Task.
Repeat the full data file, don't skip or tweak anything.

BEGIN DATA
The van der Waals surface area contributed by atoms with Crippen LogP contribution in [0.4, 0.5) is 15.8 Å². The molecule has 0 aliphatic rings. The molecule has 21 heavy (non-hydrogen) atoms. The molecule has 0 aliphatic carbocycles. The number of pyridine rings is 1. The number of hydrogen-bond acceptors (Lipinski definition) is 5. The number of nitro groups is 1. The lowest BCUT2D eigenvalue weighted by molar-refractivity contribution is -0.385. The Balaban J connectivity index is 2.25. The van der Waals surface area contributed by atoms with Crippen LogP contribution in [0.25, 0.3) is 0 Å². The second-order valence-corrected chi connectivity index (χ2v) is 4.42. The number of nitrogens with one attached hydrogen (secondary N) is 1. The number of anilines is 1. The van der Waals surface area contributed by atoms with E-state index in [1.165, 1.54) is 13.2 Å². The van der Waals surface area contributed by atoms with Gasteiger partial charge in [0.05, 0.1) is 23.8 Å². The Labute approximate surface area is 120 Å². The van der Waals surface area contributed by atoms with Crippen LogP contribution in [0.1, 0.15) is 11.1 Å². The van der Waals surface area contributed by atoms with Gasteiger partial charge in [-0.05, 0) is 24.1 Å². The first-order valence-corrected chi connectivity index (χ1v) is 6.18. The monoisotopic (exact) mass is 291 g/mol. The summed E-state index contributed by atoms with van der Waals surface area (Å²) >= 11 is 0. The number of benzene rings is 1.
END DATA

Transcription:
The van der Waals surface area contributed by atoms with Crippen LogP contribution in [0.4, 0.5) is 15.8 Å². The molecule has 0 aliphatic rings. The molecule has 21 heavy (non-hydrogen) atoms. The molecule has 0 aliphatic carbocycles. The number of pyridine rings is 1. The number of hydrogen-bond acceptors (Lipinski definition) is 5. The number of nitro groups is 1. The lowest BCUT2D eigenvalue weighted by molar-refractivity contribution is -0.385. The Balaban J connectivity index is 2.25. The van der Waals surface area contributed by atoms with Crippen LogP contribution in [0.25, 0.3) is 0 Å². The second-order valence-corrected chi connectivity index (χ2v) is 4.42. The number of nitrogens with one attached hydrogen (secondary N) is 1. The number of anilines is 1. The van der Waals surface area contributed by atoms with E-state index in [1.165, 1.54) is 13.2 Å². The van der Waals surface area contributed by atoms with Gasteiger partial charge in [0.05, 0.1) is 23.8 Å². The Labute approximate surface area is 120 Å². The van der Waals surface area contributed by atoms with Crippen LogP contribution in [0.1, 0.15) is 11.1 Å². The van der Waals surface area contributed by atoms with Gasteiger partial charge in [-0.05, 0) is 24.1 Å². The first-order valence-corrected chi connectivity index (χ1v) is 6.18. The monoisotopic (exact) mass is 291 g/mol. The summed E-state index contributed by atoms with van der Waals surface area (Å²) >= 11 is 0. The number of benzene rings is 1.